HALLMARK BUILDERS v. City of Gunnison

Annotate this Case

650 P.2d 556 (1982)

HALLMARK BUILDERS AND REALTY, a Colorado corporation, Plaintiff-Appellee, v. CITY OF GUNNISON, a Municipal corporation, Defendant-Appellant.

No. 81SA319.

Supreme Court of Colorado, En Banc.

September 7, 1982.

*557 Ranous & Stern, P.C., Karl Ranous, J. Steven Patrick, Gunnison, for plaintiff-appellee.

C. Patrick Carrico, Gunnison, for defendant-appellant.

LOHR, Justice.

The City of Gunnison (Gunnison) appeals from an order of the Gunnison County District Court declaring a Gunnison municipal zoning ordinance invalid because the notice of public hearing published in connection with the adoption of that ordinance was inadequate. We affirm.


The present action arises from a request for rezoning of certain property located in Gunnison from R-2 Residential (R-2) to R-3 Residential (R-3). This application was filed by the predecessors-in-interest of the appellee, Hallmark Builders and Realty, Inc. (Hallmark). The Gunnison Planning and Zoning Commission (Commission) and the Gunnison City Council (Council) considered the application, and the Council thereafter denied it.

Hallmark, as successor-in-interest to the original applicants, then filed a complaint containing two claims for relief. The first claim sought C.R.C.P. 106 review of the Council's action in denying the rezoning application; alleged that the Council's action was arbitrary and capricious; and requested the trial court to enter an order directing the Council to grant the requested rezoning. The second claim requested a declaratory judgment striking down Gunnison Ordinance No. 7, Series 1978 (1978 ordinance), *558 a zoning ordinance limiting construction of residences within R-2 districts to no more than two dwelling units per structure or lot. Hallmark alleged that this ordinance was invalid because the public hearing held by the Commission in connection with adoption of the ordinance was not preceded by adequate notice informing the public of the proposed use change in R-2 districts.

The facts underlying adoption of the 1978 ordinance were stipulated by the parties and can be briefly summarized. A comprehensive zoning ordinance containing two residential zones, R and R-G, was adopted by Gunnison in 1964. In the R zone, only one dwelling unit per lot was permitted, while both single- and multiple-family residential dwellings were allowed in the R-G zone without limitation on the number of dwelling units per lot. In 1972, Gunnison enacted an ordinance which substituted an R-1 designation for those areas previously zoned as R; replaced the R-G classification with a zone denominated R-2; and created a new R-3 zone. Multiple-family residential dwellings, without specific limitation as to number, were permitted in both R-2 and R-3 zones. Under this ordinance, the property subsequently acquired by Hallmark was located in an R-2 district.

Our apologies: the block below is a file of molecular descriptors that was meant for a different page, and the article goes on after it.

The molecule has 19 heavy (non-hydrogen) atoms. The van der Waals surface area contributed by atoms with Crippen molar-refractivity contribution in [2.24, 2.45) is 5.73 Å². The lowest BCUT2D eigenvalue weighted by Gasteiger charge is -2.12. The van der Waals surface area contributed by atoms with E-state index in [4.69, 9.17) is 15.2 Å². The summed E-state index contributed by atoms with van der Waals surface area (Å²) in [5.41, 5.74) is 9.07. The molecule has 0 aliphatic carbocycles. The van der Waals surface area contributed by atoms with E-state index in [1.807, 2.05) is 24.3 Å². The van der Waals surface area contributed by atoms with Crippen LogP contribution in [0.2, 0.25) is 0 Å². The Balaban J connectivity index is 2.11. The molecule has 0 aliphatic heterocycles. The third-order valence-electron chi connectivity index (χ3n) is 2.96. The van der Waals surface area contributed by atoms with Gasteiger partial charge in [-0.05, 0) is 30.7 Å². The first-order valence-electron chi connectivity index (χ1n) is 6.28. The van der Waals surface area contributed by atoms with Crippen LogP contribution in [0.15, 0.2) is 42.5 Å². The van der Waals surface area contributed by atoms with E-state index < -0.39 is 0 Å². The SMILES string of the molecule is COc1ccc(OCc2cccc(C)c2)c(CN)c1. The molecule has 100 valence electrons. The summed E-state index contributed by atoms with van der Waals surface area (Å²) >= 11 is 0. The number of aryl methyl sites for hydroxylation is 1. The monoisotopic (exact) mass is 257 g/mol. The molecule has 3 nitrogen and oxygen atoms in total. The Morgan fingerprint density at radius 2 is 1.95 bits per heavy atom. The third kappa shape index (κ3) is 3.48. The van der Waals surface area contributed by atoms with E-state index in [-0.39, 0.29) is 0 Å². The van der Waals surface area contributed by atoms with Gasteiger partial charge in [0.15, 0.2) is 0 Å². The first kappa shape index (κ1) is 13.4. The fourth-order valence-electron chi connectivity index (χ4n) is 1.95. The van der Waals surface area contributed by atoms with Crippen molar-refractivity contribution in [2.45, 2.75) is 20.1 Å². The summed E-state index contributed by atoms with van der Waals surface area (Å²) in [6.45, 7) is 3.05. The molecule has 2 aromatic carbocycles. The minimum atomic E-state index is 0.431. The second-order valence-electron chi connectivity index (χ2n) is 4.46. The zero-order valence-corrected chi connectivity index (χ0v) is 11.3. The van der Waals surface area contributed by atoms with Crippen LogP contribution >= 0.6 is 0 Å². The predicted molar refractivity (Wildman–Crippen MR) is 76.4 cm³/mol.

On June 28, 1978, an ordinance was introduced before the Council providing that single-family and multiple-family residential dwellings in an R-2 zone were not to exceed two dwelling units in a single structure or on a single lot. On the same day, the ordinance was passed on the first of two required readings, ordered published, and referred to the Commission for a hearing and recommendation.

On July 3, 1978, two notices were published adjacent to each other in the Gunnison Country Times, a newspaper of general circulation in Gunnison County. The first was a notice by the Commission stating that it would hold a public hearing on August 3, 1978, concerning "an ordinance amending the zoning title of the City of Gunnison with respect to permitted uses in the R-2 Residential Zone."[1] The second notice was by the Council and stated that an ordinance concerning permitted uses in the R-2 zone of the Gunnison zoning title had been "introduced, read, passed and ordered published this 28th day of June 1978." The Council notice set out the provisions of the amending ordinance in full.[2]

*559 On August 3, 1978, the Commission held the scheduled hearing on the proposed ordinance. Comments from the public were invited at the hearing, but none were received. The Commission then voted to recommend approval of the ordinance, and, on August 9, 1978, the Council acknowledged the recommendation of the Commission and adopted the ordinance, without amendment, on the second and final reading.

Based upon the parties' stipulated facts and their briefs on the applicable law, the trial court entered its order on August 28, 1980. The court first rejected Hallmark's C.R.C.P. 106 attack on the action of the Council in denying the requested rezoning of Hallmark's property. The court next turned to the declaratory judgment action challenging the 1978 ordinance restricting permitted uses in an R-2 zone. It held that the notice published by the Commission was inadequate "because it fail[ed] to describe the contemplated amendment with sufficient particularity to advise a landowner of the specific change under consideration by the Commission." It further held that the notice by the Council published on the same day may have caused confusion in the minds of interested persons who read both notices. The court reasoned that a landowner with property in an R-2 zone who was concerned with his right to construct multiple-family residential dwellings may have read the Council's notice and concluded that the ordinance restricting such a use had already been passed. The landowner might then have assumed that the notice published by the Commission concerned some other change in permitted uses within an R-2 district, and concluded that it would not be useful to attend this Commission hearing relating to other matters not of concern to him. Based on the inadequacy of the Commission notice and the confusion created by the contemporaneous Council notice, the trial court declared the 1978 ordinance invalid.